Tuesday, July 26, 2016

Report: Astor Place reconstruction now slated for a fall completion



The completion date for the reconstruction of Astor Place and Cooper Square has been pushed back from summer to fall, DNAinfo reports.

A spokesperson for the Department of Design and Construction didn't offer any reasons as to why the multi-year(s) project will be delayed by one season.

“We anticipate construction completion in the Fall and will continue to work closely with the Department of Transportation], Parks and the community for any updates about this project,” said public information officer Shavone Williams in an email.

The work, which started in September 2013 and was expected to take two years, has included reconfiguring/revamping the Astor Place/Cooper Square streetscape with three new permanent plazas, additional seating, trees and a new design for Peter Cooper Park.

No word if this delay will impact the return of the Alamo, originally set for June 22 then moved to some time in August. Which, based on the ongoing delays, might mean October.

Previously on EV Grieve:
Five years later, Astor Place apparently ready for its 2-year reconstruction project

The all-new Astor Place is coming along (for real)

25 comments:

NOTORIOUS said...

Death Valley is more inviting than Astor Place is in its current state.

By cutting down the large tress and replacing them with parsley springs, there is no place to escape the harsh direct sunlight that falls on the area all. day. long.

And then there's the wind. The lack of trees, coupled with the sheer glass Death Star which is 6 times taller than the building it replaced, has created a cavern of wind on par with that near the John Hancock Tower in Boston. When I worked in the area in the 90s, they had to place staff by the doors of the Hancock Tower to catch people because the wind was so violently strong, it hit the building and knocked people over. This effect has been duplicated in Astor Place.

Finally, mix in the toxic varnish they are painting all of the pavement width and Astor Place has gone from being a place used to enjoy to one people run through. GOOD LUCK getting people to sit and eat food there. What they failed to realize as this pedestrian plaza fail was fabricated is that people spend time in Washington Square Park because it's a PARK, not an ugly gray parking lot.

cmarrtyy said...

The construction will not be as painful in hindsight as the fact that we have to live with this concrete mess.

eastvillagesiren said...

It is quite unattractive and seems to be of poor quality work; the pavement already looks weather-beaten and rusty. And I agree with Notorious, the lack of real trees is puzzling; they provide shade, wind and sun protection. Why ever would you leave out trees?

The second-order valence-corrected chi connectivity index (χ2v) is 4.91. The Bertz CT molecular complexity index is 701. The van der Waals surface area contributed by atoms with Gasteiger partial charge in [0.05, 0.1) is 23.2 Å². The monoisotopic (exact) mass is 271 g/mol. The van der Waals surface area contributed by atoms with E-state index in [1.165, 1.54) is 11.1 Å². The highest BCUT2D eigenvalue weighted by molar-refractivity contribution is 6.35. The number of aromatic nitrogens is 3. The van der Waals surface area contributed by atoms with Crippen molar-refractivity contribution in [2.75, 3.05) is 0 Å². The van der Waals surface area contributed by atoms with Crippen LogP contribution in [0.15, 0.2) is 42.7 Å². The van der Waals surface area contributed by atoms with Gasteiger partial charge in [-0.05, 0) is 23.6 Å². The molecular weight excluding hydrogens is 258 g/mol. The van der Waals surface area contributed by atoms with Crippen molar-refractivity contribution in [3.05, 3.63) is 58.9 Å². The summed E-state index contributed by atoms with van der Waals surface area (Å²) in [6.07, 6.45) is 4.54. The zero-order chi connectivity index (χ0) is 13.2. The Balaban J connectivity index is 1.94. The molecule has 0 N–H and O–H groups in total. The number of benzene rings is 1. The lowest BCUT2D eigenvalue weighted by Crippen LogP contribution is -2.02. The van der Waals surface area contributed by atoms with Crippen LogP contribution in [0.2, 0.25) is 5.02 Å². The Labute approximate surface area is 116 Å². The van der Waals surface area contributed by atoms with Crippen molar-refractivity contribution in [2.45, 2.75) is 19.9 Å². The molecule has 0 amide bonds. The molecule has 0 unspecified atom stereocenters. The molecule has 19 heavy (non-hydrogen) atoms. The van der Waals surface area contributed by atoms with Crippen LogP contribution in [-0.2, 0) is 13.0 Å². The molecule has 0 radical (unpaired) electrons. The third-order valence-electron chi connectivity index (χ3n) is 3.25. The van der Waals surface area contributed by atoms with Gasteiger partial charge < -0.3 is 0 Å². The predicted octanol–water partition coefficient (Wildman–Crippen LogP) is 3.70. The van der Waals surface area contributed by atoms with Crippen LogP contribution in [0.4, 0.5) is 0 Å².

The Death Star and plaza could be in any Midwestern, mid-population city; there's nothing indicative of New York, nor any real design point of view. It's now simply a large pathway for meandering commuters going to/from the 6 and N trains. This pedestrian mall is truly pedestrian.

Anonymous said...

Only in NY. In Europe, they build tunnels. revamp parks, and transform neighborhoods in a matter of days. I saw a video on you tube in the Netherlands, which literally took a weekend. A tunnel under a freeway that took three days. This project is almost going on three years with no end in sight. Where is the organization and discipline? This is where our tax dollars are going to. Sad state of affairs. And yes, the area looks like a desert in a way; it is barren, ugly with no character. I walk through this each day and it feels like another city. What happened to New York? And when did it happen?

Anonymous said...

Astor Place should be a mini-Washington Square Park. Instead it's a parking lot without the cars.

cmarrtyy said...

This is our fault. All of us. We should have gone to the meetings but most of us didn't. Maybe this wouldn't have happened. Then again with our pathetic community board and equally pathetic politicians, we may not have stood a chance to alter the design. But we have to try. We have to do better next time... if there is another next time. We can also call, email or write to the Community Board and council person that we do not want this to be Union Square South, an open space for second rate events and food trucks. We want a park!

Donnie Moder said...

Astor Place is now fugly and average. Two large modern glass buildings have rendered it unmemorable and just a sidewalk. It does not deserve the designation of Place anymore. It should be forever changed to Astor Sidewalk. But now out will come the table and chairs and lounges for tourists and students. Ok. Not the worst idea,

eastvillagesiren said...